Published 31 March 2023, The Daily Tribune
We often do not realize the value of intangible properties such as “intellectual property.” We can comprehend paying for the use of a venue, rental cars, and hotel rooms, but not paying for the right to use a particular artistic or creative creation, such as music.
The recent case of FILSCAP v. Anrey Inc., GR No. 233918, 9 August 2022, involves a chain of restaurants owned by Anrey Inc. that play radio music inside their restaurants without paying any license fees. FILSCAP, after monitoring the subject establishments, demanded payment of license fees for playing songs by their musicians.
The Supreme Court reiterated that our copyright law affords protection to original and intellectual creations in the literary and artistic domain from the moment of their creation. This includes “musical compositions, with or without words,” while the rights afforded to copyright owners may be classified into either economic rights or moral rights. Part of the economic rights of an owner is the exclusive right to carry out or authorize the following acts enumerated under the law, one of which is the “public performance” of the work.
The very issue of the case is whether radio reception or simply tuning in to the radio as background music in the restaurants amounts to a violation of the right to public performance by FILSCAP. It then boils down to the proper determination of whether the act of playing radio broadcasts, which include copyrighted music in restaurants, can be considered a public performance and, consequently, copyright infringement, if no payment of license fees has been made.
Anrey, however, argued that radio stations already pay the licenses, why should they pay for another? Also, arguably, is the act of Anrey not covered by fair use as an exception to the rights of the copyright owner?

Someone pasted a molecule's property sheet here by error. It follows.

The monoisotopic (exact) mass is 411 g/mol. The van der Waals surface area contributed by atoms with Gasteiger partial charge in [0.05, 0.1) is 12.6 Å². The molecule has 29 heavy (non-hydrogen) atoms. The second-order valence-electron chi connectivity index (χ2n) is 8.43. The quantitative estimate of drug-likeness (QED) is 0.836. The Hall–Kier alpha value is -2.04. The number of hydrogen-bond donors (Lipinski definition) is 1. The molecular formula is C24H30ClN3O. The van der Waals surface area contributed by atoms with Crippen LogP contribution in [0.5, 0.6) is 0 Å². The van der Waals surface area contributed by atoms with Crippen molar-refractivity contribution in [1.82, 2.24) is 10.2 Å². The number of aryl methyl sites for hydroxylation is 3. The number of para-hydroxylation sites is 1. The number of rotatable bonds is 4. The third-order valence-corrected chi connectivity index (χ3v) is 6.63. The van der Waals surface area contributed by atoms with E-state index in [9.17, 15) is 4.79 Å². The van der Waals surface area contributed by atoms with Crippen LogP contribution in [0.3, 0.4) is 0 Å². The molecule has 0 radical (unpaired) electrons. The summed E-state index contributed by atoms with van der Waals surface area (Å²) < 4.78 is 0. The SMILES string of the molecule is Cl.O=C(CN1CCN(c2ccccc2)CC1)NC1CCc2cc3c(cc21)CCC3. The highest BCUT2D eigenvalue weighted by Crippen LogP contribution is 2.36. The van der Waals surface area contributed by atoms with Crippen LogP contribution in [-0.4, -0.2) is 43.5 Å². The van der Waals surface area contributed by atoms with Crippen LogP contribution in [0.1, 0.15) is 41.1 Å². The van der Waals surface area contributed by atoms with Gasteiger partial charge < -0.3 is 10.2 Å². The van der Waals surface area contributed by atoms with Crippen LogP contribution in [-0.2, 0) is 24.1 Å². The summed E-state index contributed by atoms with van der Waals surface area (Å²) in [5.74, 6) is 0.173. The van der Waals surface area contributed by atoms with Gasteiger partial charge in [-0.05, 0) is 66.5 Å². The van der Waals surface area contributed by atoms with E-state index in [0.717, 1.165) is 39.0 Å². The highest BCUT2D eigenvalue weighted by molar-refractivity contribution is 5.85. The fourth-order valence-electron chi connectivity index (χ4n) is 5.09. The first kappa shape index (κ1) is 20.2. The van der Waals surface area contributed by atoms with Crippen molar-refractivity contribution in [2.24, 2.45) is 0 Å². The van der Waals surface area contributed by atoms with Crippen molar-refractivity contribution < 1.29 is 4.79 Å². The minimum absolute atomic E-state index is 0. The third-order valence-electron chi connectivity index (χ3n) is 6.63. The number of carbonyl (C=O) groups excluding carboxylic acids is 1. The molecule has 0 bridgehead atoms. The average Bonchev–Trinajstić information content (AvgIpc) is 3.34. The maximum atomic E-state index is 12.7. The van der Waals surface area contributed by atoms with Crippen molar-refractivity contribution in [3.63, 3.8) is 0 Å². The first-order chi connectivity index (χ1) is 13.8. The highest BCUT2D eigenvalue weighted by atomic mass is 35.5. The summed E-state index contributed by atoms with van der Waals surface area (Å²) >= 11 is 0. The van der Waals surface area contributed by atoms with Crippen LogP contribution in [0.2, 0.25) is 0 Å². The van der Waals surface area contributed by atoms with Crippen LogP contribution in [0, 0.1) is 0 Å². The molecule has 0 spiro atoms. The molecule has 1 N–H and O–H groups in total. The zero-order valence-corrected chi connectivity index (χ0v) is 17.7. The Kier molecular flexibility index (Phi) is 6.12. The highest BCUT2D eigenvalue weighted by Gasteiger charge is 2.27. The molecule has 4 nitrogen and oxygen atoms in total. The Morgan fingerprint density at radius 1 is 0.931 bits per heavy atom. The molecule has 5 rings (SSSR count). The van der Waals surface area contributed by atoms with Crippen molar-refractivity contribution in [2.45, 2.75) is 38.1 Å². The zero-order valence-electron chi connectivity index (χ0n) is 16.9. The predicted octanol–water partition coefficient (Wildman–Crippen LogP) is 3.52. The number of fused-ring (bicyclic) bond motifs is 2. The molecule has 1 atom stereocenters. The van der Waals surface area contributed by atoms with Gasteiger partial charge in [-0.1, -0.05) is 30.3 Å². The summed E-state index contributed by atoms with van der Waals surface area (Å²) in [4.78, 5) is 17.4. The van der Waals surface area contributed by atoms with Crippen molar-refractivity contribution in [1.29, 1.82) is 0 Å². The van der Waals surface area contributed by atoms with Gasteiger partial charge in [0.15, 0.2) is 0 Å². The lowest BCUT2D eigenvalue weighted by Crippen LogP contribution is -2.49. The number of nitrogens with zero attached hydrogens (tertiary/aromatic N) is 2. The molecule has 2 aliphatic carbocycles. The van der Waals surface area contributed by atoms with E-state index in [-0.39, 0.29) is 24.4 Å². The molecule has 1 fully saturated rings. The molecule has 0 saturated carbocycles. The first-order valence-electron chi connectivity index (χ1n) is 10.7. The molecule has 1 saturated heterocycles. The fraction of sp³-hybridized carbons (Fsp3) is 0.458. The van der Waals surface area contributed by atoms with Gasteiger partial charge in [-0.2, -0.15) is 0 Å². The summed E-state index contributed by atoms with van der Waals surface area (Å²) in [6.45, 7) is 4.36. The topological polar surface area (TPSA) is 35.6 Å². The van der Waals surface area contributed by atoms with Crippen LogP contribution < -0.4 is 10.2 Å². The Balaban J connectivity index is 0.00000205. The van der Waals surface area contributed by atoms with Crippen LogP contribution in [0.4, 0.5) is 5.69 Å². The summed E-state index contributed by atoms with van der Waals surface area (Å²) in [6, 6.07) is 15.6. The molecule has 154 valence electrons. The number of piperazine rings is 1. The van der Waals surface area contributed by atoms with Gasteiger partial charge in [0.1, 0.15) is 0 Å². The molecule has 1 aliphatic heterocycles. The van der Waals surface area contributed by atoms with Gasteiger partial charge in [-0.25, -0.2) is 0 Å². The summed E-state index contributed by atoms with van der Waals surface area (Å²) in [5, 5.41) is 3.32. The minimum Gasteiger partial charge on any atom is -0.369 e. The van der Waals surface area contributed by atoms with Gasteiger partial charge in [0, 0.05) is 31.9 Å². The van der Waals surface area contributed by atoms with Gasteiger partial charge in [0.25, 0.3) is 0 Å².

The SC fully covered this issue by citing relevant American jurisprudence. The SC said radio reception is indeed a public performance since the reception of a radio broadcast and its translation into audible sound is not a mere playing of the original program but is a reproduction since complicated electrical instrumentalities are necessary for its reception and distribution.
Further, the SC introduced the doctrine of multiple performances and the concept of a new public. The SC explained that the playing of a record is a performance under copyright laws and that the reproduction of the radio waves into audible sound waves is also a performance, as in the case at the bar, which constitutes multiple performances.
Meanwhile, the SC explained that the concept of a “new public” contemplates a situation where, typically, radio stations already secured from the copyright owner (or his/her assignee) the license to broadcast the sound recording. And by the nature of broadcasting, it is necessarily implied that its reception by the public has been consented to by the copyright owners.
But the author normally thinks of the license to broadcast as covering only the direct audience receiving the signal within the family circle. Any further communication of the reception creates, by legal fiction, a “new public” which the author never contemplated when they authorized its use in the initial communication to the public.
With the foregoing, the SC concluded that the act of Anrey in playing radio music inside its restaurants is considered a “performance” which ought to have the permission of the copyright owner.
Lastly, regarding the matter of fair use, the SC ruled that radio reception transmitted through loudspeakers to enhance profit does not constitute, and is not analogous to, fair use.
It went on by explaining that “the unauthorized transmission of the radio broadcast, which plays copyrighted music, for commercial purposes cannot be treated as fair use.
In this case, the reception was transmitted through loudspeakers within Anrey’s restaurants which are commercial establishments open to the public. Anrey is in the business of running restaurants, whose end goal is clearly profit-making. xxx Surely, Anrey would not put up such radio reception and loudspeakers if not to enhance the overall ambiance and dining experience in its establishments, all for the purpose of economic gain.”
The SC concluded that this does not fall under the concept of fair use.